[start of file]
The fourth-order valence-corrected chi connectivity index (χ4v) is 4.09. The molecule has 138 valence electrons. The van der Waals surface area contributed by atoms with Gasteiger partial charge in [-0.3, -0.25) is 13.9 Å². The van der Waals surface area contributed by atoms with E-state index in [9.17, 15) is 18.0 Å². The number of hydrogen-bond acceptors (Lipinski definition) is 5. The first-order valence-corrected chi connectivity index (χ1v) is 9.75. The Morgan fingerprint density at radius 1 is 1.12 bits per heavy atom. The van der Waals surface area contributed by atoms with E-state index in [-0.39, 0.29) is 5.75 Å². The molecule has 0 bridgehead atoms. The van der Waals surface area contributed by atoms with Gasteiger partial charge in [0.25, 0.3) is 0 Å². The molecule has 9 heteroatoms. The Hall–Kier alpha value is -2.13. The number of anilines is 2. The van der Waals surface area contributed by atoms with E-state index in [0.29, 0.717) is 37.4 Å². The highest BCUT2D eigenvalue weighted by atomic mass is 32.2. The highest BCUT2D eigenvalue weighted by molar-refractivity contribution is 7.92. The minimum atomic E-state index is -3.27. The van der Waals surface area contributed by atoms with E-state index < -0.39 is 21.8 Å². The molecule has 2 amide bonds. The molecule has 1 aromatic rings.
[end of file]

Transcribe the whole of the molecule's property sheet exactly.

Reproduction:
The fourth-order valence-corrected chi connectivity index (χ4v) is 4.09. The molecule has 138 valence electrons. The van der Waals surface area contributed by atoms with Gasteiger partial charge in [-0.3, -0.25) is 13.9 Å². The van der Waals surface area contributed by atoms with E-state index in [9.17, 15) is 18.0 Å². The number of hydrogen-bond acceptors (Lipinski definition) is 5. The first-order valence-corrected chi connectivity index (χ1v) is 9.75. The Morgan fingerprint density at radius 1 is 1.12 bits per heavy atom. The van der Waals surface area contributed by atoms with E-state index in [-0.39, 0.29) is 5.75 Å². The molecule has 0 bridgehead atoms. The van der Waals surface area contributed by atoms with Gasteiger partial charge in [0.25, 0.3) is 0 Å². The molecule has 9 heteroatoms. The Hall–Kier alpha value is -2.13. The number of anilines is 2. The van der Waals surface area contributed by atoms with E-state index in [0.29, 0.717) is 37.4 Å². The highest BCUT2D eigenvalue weighted by atomic mass is 32.2. The highest BCUT2D eigenvalue weighted by molar-refractivity contribution is 7.92. The minimum atomic E-state index is -3.27. The van der Waals surface area contributed by atoms with E-state index < -0.39 is 21.8 Å². The molecule has 2 amide bonds. The molecule has 1 aromatic rings.